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Published 07 July 2022 9 min read
England Women's Senior Team

A special moment in the history of women's football

Written by:

Frank Smith

It was a record-breaking night at Old Trafford as the UEFA Women's EURO got underway with England versus Austria
Historic. Record-breaking. Inspirational. 

It will not go down as England’s greatest performance under Sarina Wiegman but for the 68,871 people in attendance at Old Trafford on Wednesday night, they returned home knowing they were a part of history. 

England’s performance against Austria in the opening match of EURO 2022 lacked some of the composure and cutting edge of previous performances under Wiegman but crucially it finished with a 1-0 victory. 

And Wednesday night was about much more than the 90 minutes on the grass. It was a moment which highlighted the growth of the women’s game – with a new record attendance for a UEFA Women’s EUROs match - and a chance to inspire a new generation of England supporters. 

The excitement around the home EUROs was evident before you even reached the Greater Manchester area. It may have only been 2.30pm but Stafford Services was already bustling with young girls – and boys – in the latest Lionesses’ kit, running around, unable to contain their excitement. 

And as you made your way along Chester Road, the sight of Old Trafford in the distance took the excitement up another notch and by the time you had pulled up, the sounds of the Fan Park could be heard before you could see it.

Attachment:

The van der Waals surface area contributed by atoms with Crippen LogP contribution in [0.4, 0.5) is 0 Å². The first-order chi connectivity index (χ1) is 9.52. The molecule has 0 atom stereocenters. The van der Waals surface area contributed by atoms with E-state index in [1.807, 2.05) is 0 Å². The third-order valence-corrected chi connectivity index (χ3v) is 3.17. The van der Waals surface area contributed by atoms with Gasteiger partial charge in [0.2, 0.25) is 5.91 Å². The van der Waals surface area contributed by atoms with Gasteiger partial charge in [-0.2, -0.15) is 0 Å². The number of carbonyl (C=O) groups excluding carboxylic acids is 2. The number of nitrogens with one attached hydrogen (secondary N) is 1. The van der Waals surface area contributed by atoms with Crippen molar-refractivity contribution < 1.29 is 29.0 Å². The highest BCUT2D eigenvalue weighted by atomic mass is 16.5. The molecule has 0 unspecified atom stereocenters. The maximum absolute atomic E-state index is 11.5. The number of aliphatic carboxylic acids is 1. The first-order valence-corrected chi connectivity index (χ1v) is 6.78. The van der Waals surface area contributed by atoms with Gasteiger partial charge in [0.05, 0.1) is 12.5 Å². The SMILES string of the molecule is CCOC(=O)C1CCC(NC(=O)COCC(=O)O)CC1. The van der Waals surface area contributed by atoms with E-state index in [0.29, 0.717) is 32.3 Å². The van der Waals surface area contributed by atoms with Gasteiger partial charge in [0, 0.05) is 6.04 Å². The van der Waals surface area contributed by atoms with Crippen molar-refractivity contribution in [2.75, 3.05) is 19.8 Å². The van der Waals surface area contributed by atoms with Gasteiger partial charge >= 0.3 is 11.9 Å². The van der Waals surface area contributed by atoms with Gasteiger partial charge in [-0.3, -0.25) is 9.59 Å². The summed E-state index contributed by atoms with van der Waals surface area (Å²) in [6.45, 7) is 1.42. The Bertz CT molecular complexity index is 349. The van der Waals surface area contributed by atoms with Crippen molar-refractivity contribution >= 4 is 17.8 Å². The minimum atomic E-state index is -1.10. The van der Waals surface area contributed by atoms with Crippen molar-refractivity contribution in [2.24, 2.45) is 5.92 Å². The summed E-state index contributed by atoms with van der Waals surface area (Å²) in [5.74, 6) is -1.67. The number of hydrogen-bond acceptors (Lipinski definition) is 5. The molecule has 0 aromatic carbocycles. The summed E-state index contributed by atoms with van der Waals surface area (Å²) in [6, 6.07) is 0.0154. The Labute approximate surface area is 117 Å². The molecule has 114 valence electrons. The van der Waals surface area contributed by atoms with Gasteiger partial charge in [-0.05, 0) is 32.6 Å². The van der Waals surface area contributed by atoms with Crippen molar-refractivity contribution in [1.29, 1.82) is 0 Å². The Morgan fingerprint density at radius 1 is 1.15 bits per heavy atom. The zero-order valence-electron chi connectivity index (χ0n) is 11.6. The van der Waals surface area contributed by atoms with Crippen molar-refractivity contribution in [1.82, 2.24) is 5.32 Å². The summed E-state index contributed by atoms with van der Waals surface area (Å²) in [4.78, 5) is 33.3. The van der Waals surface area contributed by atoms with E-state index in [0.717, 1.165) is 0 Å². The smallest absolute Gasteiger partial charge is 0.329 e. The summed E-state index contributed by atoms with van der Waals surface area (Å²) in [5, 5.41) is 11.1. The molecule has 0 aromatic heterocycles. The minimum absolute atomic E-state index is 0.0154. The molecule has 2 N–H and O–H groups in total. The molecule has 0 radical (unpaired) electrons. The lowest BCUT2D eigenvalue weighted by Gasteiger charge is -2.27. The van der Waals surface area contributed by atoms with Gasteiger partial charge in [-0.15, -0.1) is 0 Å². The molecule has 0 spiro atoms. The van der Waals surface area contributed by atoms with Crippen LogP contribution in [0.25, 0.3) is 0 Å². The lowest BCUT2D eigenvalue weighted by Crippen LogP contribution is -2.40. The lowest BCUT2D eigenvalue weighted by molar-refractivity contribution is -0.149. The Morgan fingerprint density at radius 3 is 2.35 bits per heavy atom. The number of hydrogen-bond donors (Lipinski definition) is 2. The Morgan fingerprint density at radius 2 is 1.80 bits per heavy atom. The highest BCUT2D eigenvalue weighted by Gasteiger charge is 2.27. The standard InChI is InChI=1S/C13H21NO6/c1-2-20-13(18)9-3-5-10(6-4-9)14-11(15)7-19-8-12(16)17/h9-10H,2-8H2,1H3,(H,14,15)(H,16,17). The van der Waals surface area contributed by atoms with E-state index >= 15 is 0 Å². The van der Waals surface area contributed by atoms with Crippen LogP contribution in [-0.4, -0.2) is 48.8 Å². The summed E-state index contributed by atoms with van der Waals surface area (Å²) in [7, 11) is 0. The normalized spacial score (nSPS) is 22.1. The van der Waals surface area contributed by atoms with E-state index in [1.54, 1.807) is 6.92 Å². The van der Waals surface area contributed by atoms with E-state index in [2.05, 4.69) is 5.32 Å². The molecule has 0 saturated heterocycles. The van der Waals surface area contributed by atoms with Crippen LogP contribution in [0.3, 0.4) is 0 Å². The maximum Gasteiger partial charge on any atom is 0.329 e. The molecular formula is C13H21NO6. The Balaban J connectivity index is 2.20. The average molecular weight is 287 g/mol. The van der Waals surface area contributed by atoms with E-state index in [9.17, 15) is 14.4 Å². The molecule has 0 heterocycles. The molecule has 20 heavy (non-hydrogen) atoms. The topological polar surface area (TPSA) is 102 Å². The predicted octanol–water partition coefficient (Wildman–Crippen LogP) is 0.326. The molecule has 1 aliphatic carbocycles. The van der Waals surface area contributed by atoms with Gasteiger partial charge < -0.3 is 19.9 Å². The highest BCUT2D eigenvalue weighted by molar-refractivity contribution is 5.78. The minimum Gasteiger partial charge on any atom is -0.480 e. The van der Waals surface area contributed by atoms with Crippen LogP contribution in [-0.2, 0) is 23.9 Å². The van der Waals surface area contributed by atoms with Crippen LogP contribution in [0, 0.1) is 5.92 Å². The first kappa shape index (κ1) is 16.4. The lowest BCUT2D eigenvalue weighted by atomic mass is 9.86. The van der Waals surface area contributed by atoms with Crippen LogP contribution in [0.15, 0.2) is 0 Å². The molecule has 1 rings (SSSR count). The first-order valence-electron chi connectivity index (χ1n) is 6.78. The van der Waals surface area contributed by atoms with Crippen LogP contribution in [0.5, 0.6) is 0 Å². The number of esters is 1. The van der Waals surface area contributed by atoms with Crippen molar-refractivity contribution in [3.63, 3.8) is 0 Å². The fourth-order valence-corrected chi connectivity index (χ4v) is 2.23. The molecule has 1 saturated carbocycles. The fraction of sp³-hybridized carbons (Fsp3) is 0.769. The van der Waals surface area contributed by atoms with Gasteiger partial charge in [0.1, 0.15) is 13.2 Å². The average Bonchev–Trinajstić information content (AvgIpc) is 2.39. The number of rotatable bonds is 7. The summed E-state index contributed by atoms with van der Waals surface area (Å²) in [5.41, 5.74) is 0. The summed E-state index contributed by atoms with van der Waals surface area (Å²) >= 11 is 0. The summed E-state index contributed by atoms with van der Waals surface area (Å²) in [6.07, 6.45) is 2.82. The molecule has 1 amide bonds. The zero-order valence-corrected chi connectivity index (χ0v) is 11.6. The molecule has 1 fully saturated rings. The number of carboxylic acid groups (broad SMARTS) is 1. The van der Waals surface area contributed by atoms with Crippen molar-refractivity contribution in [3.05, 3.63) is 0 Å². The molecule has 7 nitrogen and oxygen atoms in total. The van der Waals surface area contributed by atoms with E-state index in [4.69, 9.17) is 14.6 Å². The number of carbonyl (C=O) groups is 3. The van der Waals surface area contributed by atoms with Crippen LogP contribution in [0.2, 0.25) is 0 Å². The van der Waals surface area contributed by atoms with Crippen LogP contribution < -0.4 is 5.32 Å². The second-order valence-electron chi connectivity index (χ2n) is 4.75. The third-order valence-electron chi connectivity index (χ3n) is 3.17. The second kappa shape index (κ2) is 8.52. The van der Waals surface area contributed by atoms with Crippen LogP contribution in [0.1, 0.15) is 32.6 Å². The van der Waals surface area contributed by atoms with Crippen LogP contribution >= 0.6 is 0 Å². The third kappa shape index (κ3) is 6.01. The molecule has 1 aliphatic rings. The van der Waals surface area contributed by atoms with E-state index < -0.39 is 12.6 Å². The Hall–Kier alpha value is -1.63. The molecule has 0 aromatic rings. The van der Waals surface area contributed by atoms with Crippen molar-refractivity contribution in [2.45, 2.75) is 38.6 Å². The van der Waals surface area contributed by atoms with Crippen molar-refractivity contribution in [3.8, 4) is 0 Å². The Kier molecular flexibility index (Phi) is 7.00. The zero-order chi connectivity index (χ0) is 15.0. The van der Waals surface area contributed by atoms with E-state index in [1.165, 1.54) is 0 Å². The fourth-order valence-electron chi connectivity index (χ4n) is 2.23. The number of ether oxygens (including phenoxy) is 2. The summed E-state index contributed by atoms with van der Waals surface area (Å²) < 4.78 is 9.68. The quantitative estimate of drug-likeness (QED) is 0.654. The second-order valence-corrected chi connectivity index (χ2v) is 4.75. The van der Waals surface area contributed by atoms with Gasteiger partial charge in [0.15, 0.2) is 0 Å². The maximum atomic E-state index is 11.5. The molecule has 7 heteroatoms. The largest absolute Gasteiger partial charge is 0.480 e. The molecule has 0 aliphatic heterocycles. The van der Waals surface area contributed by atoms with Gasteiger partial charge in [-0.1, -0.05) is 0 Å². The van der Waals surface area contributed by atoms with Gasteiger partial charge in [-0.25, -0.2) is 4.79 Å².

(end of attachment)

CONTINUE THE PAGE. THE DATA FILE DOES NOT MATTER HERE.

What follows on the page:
With the opening match a sell-out and more than half a million tickets sold across the tournament, the magnitude of this year’s EUROs was obvious but even still, the number of supporters inside the Fan Park more than four hours before kick-off still came as a surprise. 
The queue for the face painting was at almost a hundred
The queue for the face painting was at almost a hundred
Thousands were already packed in and the queues for some of the England Football activations ran to almost a hundred.  

The queue for the face-painting was even longer than that of the Bus Bar, with those waiting looking on as children slotted their heads into a picture alongside Leah Williamson, Demi Stokes and Ella Toone, no doubt dreaming of one day emulating their heroes. 

As a father to a young daughter myself, I could resonate with the proud parents watching on as their child completed four keepie-uppies for the first time and responded with a smile which was probably worth the entry fee alone. 

Whichever way you walked, there were children of all ages playing football. To the left, teams of four battled it out on a football tennis court. To the right, a mother and daughter went head-to-head in a mini cage.  

And front and centre, with the world-renowned Old Trafford in the backdrop, boys and girls competed inside an inflatable five-a-side pitch. There may have been no trophies on offer but tell that to the boy who marked his goal with a celebratory dive onto the bouncy castle-style touchline. 
The Fan Park was a festival of football, with hundreds of children taking part
The Fan Park was a festival of football, with hundreds of children taking part
It is said you should save the best to last and as you walked towards the exit of the Fan Park, you were met with a table covered in felt-tip writing of all different colours. Upon closer inspection, the top of the paper read: ‘What does football mean to you?’ 

The helpful assistant immediately highlighted one message, which read: ‘It makes me feel like I am worthy… plus fun, pride, experience, equality”. 

Directly above it, messages of ‘Football is fun with friends’ and ‘Football is my life, still playing at 50’. 

On one end, it read: ‘Ladies football has changed my daughter’s life, showing girls everywhere you can achieve any goal in life’.  

Well said. 
The impact sport can have on young people’s lives is clear and it is hoped EURO 2022 can have a transformative effect, in a way reminiscent of London 2012. 

As fans entered the stadium, they were met with blaring music but even the sound of Beyonce singing: ‘Who run the world? Girls!’ seemed to mean that little bit more today.